Veterinary discussion: Gumboro or infectious bursa disease, IBD is a viral disease in chickens, common and easily found in the field. IBD virus can attack many organs, but the main target of this virus is the bursa of Fabricius. So that pathological lesions on the bursa of Fabricius become the main symptoms for many people to diagnose this disease in the field.
This virus can also make pathological lesions on the muscles, spleen and proventriculus. But the lesion on the bursa of Fabricius is often used as the main indicator for many people to diagnose this disease. Since the bursa of Fabricius is the main target of this virus, we often assume that this virus will result in the most severe lesions in this organ than any other organ.
So finding the pathological lesion on the stock of Fabricius becomes the absolute thing to make a diagnosis of gumboro, IBD in the field. Yes, that may be true. But the field is not always like that. In many cases of gumboro, infectious brusa disease especially in the breed chicken layer, muscle lesions are often found to be more severe than in the bursa in acute cases.
The lesions of gross pathology in the bursa become symptomatic pathognomonic for IBD, but in the field, observation of anatomical gross pathology will be biased. Many diseases cause similar lesions in the bursa of Fabricius. Velogenic Newcastle disease, and bird flu, high Pathogenic Avian Influenza H5N1.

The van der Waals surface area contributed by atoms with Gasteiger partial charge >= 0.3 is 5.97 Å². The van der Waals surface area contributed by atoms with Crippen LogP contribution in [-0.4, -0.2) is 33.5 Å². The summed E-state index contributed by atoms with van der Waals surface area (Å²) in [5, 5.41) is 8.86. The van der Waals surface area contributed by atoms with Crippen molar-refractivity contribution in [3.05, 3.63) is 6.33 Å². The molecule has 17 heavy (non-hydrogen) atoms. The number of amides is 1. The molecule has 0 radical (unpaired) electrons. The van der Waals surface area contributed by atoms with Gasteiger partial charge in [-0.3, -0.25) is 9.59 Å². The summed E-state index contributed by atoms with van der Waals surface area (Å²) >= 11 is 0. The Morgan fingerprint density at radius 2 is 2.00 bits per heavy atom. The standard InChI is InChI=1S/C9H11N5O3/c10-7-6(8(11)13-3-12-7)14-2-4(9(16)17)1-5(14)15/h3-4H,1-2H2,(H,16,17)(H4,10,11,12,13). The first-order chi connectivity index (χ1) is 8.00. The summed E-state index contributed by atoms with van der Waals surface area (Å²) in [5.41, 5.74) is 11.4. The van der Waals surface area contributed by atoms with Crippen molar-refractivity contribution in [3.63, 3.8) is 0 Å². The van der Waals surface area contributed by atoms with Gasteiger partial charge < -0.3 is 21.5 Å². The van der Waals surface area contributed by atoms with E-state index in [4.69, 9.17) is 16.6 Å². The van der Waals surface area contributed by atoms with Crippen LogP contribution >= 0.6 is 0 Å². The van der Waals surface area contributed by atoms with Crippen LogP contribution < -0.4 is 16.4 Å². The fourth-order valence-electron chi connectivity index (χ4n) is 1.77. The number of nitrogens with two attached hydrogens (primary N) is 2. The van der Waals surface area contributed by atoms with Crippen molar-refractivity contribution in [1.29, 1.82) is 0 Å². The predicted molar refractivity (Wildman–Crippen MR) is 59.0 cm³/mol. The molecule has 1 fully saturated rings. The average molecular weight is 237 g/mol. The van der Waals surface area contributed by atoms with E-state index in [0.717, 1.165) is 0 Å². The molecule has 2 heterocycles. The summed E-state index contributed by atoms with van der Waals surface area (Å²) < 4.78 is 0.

Observe the image below, compare the lesions in chickens 1,2 and 3!
layer breeds are most susceptible to this disease. Muscle lesions are often more severe. So many people are confused to diagnose it as IBD, because muscle lesions can be caused by many diseases, CAV, IBH, HPAI, Leuco.
See picture below, this male chicken layer breed. In broilers, we rarely encounter more severe muscle lesions than lesions on the bursa. In the breed layer, we can find severe lesions, may need further research, to see susceptibility of IBD virus to various breeds of chicken.
picture below, young female chicken.
Try to compare the lesions of the bursa of Fabricius of chicken numbers 1 and 2.
If we only look at lesions on the bursa of Fabricius to diagnose IBD, this becomes biased, because vvND and HPAI also cause similar lesions. This is the subject of discussion for veterinary students in the classroom.